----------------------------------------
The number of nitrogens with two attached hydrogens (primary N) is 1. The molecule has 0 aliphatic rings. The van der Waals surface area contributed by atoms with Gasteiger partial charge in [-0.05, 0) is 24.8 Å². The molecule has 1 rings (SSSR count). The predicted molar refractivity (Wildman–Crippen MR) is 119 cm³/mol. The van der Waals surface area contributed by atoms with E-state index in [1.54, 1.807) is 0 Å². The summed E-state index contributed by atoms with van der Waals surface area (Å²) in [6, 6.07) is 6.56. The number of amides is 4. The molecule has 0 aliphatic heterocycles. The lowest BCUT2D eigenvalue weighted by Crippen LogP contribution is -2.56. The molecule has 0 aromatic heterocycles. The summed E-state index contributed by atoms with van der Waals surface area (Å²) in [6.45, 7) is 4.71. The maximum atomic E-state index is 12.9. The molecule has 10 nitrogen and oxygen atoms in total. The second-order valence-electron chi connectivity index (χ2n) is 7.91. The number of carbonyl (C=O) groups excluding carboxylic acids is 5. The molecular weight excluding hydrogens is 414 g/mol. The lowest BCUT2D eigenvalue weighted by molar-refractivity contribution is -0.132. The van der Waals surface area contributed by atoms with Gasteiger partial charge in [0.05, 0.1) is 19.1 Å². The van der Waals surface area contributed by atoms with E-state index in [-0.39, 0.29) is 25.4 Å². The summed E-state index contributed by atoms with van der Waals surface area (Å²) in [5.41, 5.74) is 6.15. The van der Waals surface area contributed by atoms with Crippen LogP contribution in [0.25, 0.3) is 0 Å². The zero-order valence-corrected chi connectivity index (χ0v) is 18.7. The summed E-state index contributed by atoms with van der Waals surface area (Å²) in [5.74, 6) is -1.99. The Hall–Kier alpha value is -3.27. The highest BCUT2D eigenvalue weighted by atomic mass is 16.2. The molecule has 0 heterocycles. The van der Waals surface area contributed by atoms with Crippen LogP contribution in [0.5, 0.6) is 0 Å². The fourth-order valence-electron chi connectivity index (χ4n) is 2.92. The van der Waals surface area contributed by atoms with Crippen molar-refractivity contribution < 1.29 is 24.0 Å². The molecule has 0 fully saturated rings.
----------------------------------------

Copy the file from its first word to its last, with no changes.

The number of nitrogens with two attached hydrogens (primary N) is 1. The molecule has 0 aliphatic rings. The van der Waals surface area contributed by atoms with Gasteiger partial charge in [-0.05, 0) is 24.8 Å². The molecule has 1 rings (SSSR count). The predicted molar refractivity (Wildman–Crippen MR) is 119 cm³/mol. The van der Waals surface area contributed by atoms with E-state index in [1.54, 1.807) is 0 Å². The summed E-state index contributed by atoms with van der Waals surface area (Å²) in [6, 6.07) is 6.56. The number of amides is 4. The molecule has 0 aliphatic heterocycles. The lowest BCUT2D eigenvalue weighted by Crippen LogP contribution is -2.56. The molecule has 0 aromatic heterocycles. The summed E-state index contributed by atoms with van der Waals surface area (Å²) in [6.45, 7) is 4.71. The maximum atomic E-state index is 12.9. The molecule has 10 nitrogen and oxygen atoms in total. The second-order valence-electron chi connectivity index (χ2n) is 7.91. The number of carbonyl (C=O) groups excluding carboxylic acids is 5. The molecular weight excluding hydrogens is 414 g/mol. The lowest BCUT2D eigenvalue weighted by molar-refractivity contribution is -0.132. The van der Waals surface area contributed by atoms with Gasteiger partial charge in [0.05, 0.1) is 19.1 Å². The van der Waals surface area contributed by atoms with E-state index in [-0.39, 0.29) is 25.4 Å². The summed E-state index contributed by atoms with van der Waals surface area (Å²) in [5.41, 5.74) is 6.15. The van der Waals surface area contributed by atoms with Crippen LogP contribution in [0.25, 0.3) is 0 Å². The zero-order valence-corrected chi connectivity index (χ0v) is 18.7. The summed E-state index contributed by atoms with van der Waals surface area (Å²) in [5.74, 6) is -1.99. The Hall–Kier alpha value is -3.27. The highest BCUT2D eigenvalue weighted by atomic mass is 16.2. The molecule has 0 heterocycles. The van der Waals surface area contributed by atoms with Crippen LogP contribution in [0.5, 0.6) is 0 Å². The fourth-order valence-electron chi connectivity index (χ4n) is 2.92. The van der Waals surface area contributed by atoms with Crippen molar-refractivity contribution < 1.29 is 24.0 Å². The molecule has 0 fully saturated rings.